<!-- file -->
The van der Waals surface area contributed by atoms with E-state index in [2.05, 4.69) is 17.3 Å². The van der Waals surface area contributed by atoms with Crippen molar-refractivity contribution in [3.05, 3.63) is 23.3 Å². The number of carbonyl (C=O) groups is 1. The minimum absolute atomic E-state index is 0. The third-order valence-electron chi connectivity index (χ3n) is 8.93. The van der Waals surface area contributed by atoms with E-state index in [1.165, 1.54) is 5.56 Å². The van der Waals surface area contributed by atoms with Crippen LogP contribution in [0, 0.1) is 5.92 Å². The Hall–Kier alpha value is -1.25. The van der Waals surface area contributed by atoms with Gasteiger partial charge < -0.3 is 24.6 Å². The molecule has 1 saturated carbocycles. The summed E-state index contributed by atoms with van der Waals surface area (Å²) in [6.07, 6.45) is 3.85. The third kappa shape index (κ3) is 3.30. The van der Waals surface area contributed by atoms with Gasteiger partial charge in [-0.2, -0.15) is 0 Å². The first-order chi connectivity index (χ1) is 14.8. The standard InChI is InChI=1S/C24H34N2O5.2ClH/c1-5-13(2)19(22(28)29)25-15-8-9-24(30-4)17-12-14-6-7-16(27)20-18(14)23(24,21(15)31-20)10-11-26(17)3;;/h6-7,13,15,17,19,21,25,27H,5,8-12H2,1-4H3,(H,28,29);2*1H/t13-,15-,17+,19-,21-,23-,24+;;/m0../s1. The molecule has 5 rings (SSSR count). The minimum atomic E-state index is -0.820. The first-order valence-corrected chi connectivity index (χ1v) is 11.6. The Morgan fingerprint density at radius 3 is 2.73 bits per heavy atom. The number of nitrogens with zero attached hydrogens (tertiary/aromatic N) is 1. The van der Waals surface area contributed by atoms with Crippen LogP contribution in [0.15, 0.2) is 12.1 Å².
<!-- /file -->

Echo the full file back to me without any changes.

The van der Waals surface area contributed by atoms with E-state index in [2.05, 4.69) is 17.3 Å². The van der Waals surface area contributed by atoms with Crippen molar-refractivity contribution in [3.05, 3.63) is 23.3 Å². The number of carbonyl (C=O) groups is 1. The minimum absolute atomic E-state index is 0. The third-order valence-electron chi connectivity index (χ3n) is 8.93. The van der Waals surface area contributed by atoms with E-state index in [1.165, 1.54) is 5.56 Å². The van der Waals surface area contributed by atoms with Crippen LogP contribution in [0, 0.1) is 5.92 Å². The Hall–Kier alpha value is -1.25. The van der Waals surface area contributed by atoms with Gasteiger partial charge < -0.3 is 24.6 Å². The molecule has 1 saturated carbocycles. The summed E-state index contributed by atoms with van der Waals surface area (Å²) in [6.07, 6.45) is 3.85. The third kappa shape index (κ3) is 3.30. The van der Waals surface area contributed by atoms with Gasteiger partial charge in [-0.2, -0.15) is 0 Å². The first-order chi connectivity index (χ1) is 14.8. The standard InChI is InChI=1S/C24H34N2O5.2ClH/c1-5-13(2)19(22(28)29)25-15-8-9-24(30-4)17-12-14-6-7-16(27)20-18(14)23(24,21(15)31-20)10-11-26(17)3;;/h6-7,13,15,17,19,21,25,27H,5,8-12H2,1-4H3,(H,28,29);2*1H/t13-,15-,17+,19-,21-,23-,24+;;/m0../s1. The molecule has 5 rings (SSSR count). The minimum atomic E-state index is -0.820. The first-order valence-corrected chi connectivity index (χ1v) is 11.6. The Morgan fingerprint density at radius 3 is 2.73 bits per heavy atom. The number of nitrogens with zero attached hydrogens (tertiary/aromatic N) is 1. The van der Waals surface area contributed by atoms with Crippen LogP contribution in [0.15, 0.2) is 12.1 Å².